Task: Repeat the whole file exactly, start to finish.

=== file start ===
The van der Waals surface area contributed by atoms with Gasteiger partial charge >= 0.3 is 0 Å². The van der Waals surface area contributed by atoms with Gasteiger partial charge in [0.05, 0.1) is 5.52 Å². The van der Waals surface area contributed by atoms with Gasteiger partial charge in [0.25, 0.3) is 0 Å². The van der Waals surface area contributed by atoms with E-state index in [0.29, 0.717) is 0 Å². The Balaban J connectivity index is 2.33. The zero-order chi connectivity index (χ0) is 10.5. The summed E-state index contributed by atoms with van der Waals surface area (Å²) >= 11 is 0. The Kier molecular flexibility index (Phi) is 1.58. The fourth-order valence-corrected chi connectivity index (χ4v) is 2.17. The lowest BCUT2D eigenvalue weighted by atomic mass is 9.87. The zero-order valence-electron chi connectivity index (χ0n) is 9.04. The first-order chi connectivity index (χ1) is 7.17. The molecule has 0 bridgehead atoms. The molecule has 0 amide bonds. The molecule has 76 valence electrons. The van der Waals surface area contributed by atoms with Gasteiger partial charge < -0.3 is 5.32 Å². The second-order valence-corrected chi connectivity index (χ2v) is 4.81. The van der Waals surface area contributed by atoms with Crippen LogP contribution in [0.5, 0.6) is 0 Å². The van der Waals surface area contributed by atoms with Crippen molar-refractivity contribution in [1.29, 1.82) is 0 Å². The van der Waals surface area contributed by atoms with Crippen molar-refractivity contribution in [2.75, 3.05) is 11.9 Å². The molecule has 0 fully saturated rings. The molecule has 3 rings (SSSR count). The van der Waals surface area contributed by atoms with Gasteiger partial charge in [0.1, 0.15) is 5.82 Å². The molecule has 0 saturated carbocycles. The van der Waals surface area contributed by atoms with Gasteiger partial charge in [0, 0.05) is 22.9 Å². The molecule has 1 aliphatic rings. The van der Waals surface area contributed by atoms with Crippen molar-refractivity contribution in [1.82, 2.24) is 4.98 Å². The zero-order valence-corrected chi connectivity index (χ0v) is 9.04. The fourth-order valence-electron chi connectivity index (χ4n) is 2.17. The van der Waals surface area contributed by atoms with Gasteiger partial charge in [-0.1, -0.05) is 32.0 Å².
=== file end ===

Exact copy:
The van der Waals surface area contributed by atoms with Gasteiger partial charge >= 0.3 is 0 Å². The van der Waals surface area contributed by atoms with Gasteiger partial charge in [0.05, 0.1) is 5.52 Å². The van der Waals surface area contributed by atoms with Gasteiger partial charge in [0.25, 0.3) is 0 Å². The van der Waals surface area contributed by atoms with E-state index in [0.29, 0.717) is 0 Å². The Balaban J connectivity index is 2.33. The zero-order chi connectivity index (χ0) is 10.5. The summed E-state index contributed by atoms with van der Waals surface area (Å²) >= 11 is 0. The Kier molecular flexibility index (Phi) is 1.58. The fourth-order valence-corrected chi connectivity index (χ4v) is 2.17. The lowest BCUT2D eigenvalue weighted by atomic mass is 9.87. The zero-order valence-electron chi connectivity index (χ0n) is 9.04. The first-order chi connectivity index (χ1) is 7.17. The molecule has 0 bridgehead atoms. The molecule has 0 amide bonds. The molecule has 76 valence electrons. The van der Waals surface area contributed by atoms with Gasteiger partial charge < -0.3 is 5.32 Å². The second-order valence-corrected chi connectivity index (χ2v) is 4.81. The van der Waals surface area contributed by atoms with Crippen LogP contribution in [0.5, 0.6) is 0 Å². The van der Waals surface area contributed by atoms with Crippen molar-refractivity contribution in [1.29, 1.82) is 0 Å². The van der Waals surface area contributed by atoms with Crippen molar-refractivity contribution in [2.75, 3.05) is 11.9 Å². The molecule has 0 fully saturated rings. The molecule has 3 rings (SSSR count). The van der Waals surface area contributed by atoms with Gasteiger partial charge in [0.1, 0.15) is 5.82 Å². The molecule has 0 saturated carbocycles. The van der Waals surface area contributed by atoms with Gasteiger partial charge in [0, 0.05) is 22.9 Å². The molecule has 1 aliphatic rings. The van der Waals surface area contributed by atoms with Crippen molar-refractivity contribution in [1.82, 2.24) is 4.98 Å². The zero-order valence-corrected chi connectivity index (χ0v) is 9.04. The fourth-order valence-electron chi connectivity index (χ4n) is 2.17. The van der Waals surface area contributed by atoms with Gasteiger partial charge in [-0.1, -0.05) is 32.0 Å².